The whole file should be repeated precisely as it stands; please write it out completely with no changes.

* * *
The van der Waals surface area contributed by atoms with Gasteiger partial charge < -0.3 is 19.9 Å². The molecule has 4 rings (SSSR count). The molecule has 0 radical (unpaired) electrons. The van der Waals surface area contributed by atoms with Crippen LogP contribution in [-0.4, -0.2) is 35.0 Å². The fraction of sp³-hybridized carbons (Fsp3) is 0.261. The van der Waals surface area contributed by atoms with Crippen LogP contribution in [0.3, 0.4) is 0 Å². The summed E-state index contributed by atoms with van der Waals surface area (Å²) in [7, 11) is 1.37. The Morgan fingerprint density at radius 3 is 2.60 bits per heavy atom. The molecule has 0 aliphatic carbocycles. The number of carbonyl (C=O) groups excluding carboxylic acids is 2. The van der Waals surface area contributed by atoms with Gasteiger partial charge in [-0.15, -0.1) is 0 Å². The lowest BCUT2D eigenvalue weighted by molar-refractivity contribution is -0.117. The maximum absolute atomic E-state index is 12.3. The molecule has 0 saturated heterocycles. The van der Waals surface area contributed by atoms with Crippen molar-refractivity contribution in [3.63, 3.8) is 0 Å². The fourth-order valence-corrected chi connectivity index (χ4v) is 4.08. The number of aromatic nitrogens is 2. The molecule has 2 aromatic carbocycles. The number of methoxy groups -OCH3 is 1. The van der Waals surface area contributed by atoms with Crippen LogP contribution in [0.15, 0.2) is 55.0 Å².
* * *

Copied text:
The van der Waals surface area contributed by atoms with Gasteiger partial charge < -0.3 is 19.9 Å². The molecule has 4 rings (SSSR count). The molecule has 0 radical (unpaired) electrons. The van der Waals surface area contributed by atoms with Crippen LogP contribution in [-0.4, -0.2) is 35.0 Å². The fraction of sp³-hybridized carbons (Fsp3) is 0.261. The van der Waals surface area contributed by atoms with Crippen LogP contribution in [0.3, 0.4) is 0 Å². The summed E-state index contributed by atoms with van der Waals surface area (Å²) in [7, 11) is 1.37. The Morgan fingerprint density at radius 3 is 2.60 bits per heavy atom. The molecule has 0 aliphatic carbocycles. The number of carbonyl (C=O) groups excluding carboxylic acids is 2. The van der Waals surface area contributed by atoms with Gasteiger partial charge in [-0.15, -0.1) is 0 Å². The lowest BCUT2D eigenvalue weighted by molar-refractivity contribution is -0.117. The maximum absolute atomic E-state index is 12.3. The molecule has 0 saturated heterocycles. The van der Waals surface area contributed by atoms with Crippen molar-refractivity contribution in [3.63, 3.8) is 0 Å². The fourth-order valence-corrected chi connectivity index (χ4v) is 4.08. The number of aromatic nitrogens is 2. The molecule has 2 aromatic carbocycles. The number of methoxy groups -OCH3 is 1. The van der Waals surface area contributed by atoms with Crippen LogP contribution in [0.15, 0.2) is 55.0 Å².